“Happiness is worth a lot to me,” a good friend, colleague, and mentor of mine once told his boss as he made a decision that would lead to his leaving the company.
“Well, so what? Isn’t happiness worth a lot to everybody?” his boss replied.
“No,” my friend replied truthfully and I think with unusual wisdom, “it is not—not to everybody.”
I’ve thought of that exchange often. My friend’s words may mean more when I tell you that he is very motivated and one of the best businessmen I know.
I haven’t conducted any polls, scientific or otherwise, to shed light on the percentages involved, but I’d speculate that more people than not so “naturally” equate “bigger and more” with better and happier—a bigger title, a bigger salary, more responsibility, more prestige, more power, increased “upward mobility,” etc.—that they hardly even consider that “bigger and more” might not mean “happier.”
Oh, it might. Aside from the fact that none of us can actually “make” anybody happy and that people who really want to be unhappy are almost always very good at getting their wish, sometimes, though not nearly as often as we think, bigger and more actually is better.
I have known some remarkably unselfish and praiseworthy folks who seem absolutely gifted by God in leadership, business skill, organization-building, etc., who have honored God in everything they’ve done. And they seem happy to me.
But every bit as impressive to me are folks I know who have realized that, in this decision or that goal, if they didn’t believe God was calling them in one direction or the other, if it was more a career choice than a moral choice, more a geographical choice than a spiritual choice, they recognized that real happiness often lies in living “peaceful and quiet lives” and “being content with what you have.” I can hardly imagine two biblical admonitions that would more squarely slap our sick society full across the face!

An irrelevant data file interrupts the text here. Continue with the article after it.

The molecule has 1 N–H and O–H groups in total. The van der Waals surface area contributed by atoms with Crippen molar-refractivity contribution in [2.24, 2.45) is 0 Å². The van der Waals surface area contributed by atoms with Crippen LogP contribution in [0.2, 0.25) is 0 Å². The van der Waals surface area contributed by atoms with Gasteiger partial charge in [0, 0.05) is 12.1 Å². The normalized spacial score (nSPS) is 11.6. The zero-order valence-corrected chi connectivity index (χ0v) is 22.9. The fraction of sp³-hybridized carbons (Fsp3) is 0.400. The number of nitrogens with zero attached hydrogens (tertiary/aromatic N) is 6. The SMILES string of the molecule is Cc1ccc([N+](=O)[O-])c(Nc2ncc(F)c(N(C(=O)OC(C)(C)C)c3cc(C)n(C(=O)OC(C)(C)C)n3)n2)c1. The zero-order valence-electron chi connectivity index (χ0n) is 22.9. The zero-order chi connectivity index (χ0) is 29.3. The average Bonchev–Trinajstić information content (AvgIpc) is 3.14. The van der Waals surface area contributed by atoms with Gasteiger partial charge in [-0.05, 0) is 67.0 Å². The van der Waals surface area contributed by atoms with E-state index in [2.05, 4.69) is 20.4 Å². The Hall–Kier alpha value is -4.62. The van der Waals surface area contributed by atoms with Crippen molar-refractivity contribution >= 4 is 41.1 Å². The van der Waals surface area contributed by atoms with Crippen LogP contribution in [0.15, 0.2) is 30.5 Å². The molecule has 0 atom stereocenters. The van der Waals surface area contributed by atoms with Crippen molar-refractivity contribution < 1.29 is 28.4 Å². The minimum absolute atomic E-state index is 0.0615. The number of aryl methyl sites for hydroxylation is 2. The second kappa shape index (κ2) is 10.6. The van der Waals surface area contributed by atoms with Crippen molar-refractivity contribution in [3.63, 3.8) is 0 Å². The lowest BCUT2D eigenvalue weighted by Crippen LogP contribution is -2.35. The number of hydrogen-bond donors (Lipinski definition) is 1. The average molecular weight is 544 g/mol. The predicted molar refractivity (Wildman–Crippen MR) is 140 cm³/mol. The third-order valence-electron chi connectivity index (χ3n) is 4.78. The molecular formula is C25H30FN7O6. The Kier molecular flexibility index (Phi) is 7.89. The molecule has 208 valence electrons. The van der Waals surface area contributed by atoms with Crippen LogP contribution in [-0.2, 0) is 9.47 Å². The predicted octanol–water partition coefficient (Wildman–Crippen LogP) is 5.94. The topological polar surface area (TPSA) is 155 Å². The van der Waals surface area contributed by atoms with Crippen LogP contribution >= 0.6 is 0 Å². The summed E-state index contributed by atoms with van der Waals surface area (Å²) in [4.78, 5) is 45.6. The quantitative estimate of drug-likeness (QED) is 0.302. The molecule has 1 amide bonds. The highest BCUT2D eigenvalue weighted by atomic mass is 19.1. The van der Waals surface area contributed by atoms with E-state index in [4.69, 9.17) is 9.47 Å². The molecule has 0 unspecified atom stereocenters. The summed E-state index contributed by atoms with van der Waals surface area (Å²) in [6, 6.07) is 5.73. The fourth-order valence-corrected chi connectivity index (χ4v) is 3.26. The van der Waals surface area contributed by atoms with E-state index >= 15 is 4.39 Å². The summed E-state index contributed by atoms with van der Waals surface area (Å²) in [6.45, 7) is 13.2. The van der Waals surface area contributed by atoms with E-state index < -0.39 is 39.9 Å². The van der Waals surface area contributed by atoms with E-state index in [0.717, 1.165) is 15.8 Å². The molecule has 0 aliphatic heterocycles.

But what good, after all, is a bigger house if the job you’ve taken to pay for it means you are never home?
A very common and oft-repeated error some people make, author Philip Gulley writes, is to “mistake contentment for stagnation.” In truth, the most genuinely productive, creative, and joyful people I know are those who are among the most deeply contented.
Trust the Lord for your true contentment. Do your job “as honoring the Lord.” And I suspect that more than a few opportunities will come your way for advancement.
But be sure to look them over carefully and prayerfully. Not every opportunity for advancement is an opportunity for increased happiness or real contentment or genuine service. Even if this world can’t begin to understand Christ’s words, God’s people can believe them: “A man’s life does not consist in the abundance of his possessions.”
Happy indeed is the person who knows that more money, more power, more prestige does not necessarily mean more genuine happiness.
Copyright 2013 by Curtis K. Shelburne. Permission to copy without altering text or for monetary gain is hereby granted subject to inclusion of this copyright notice.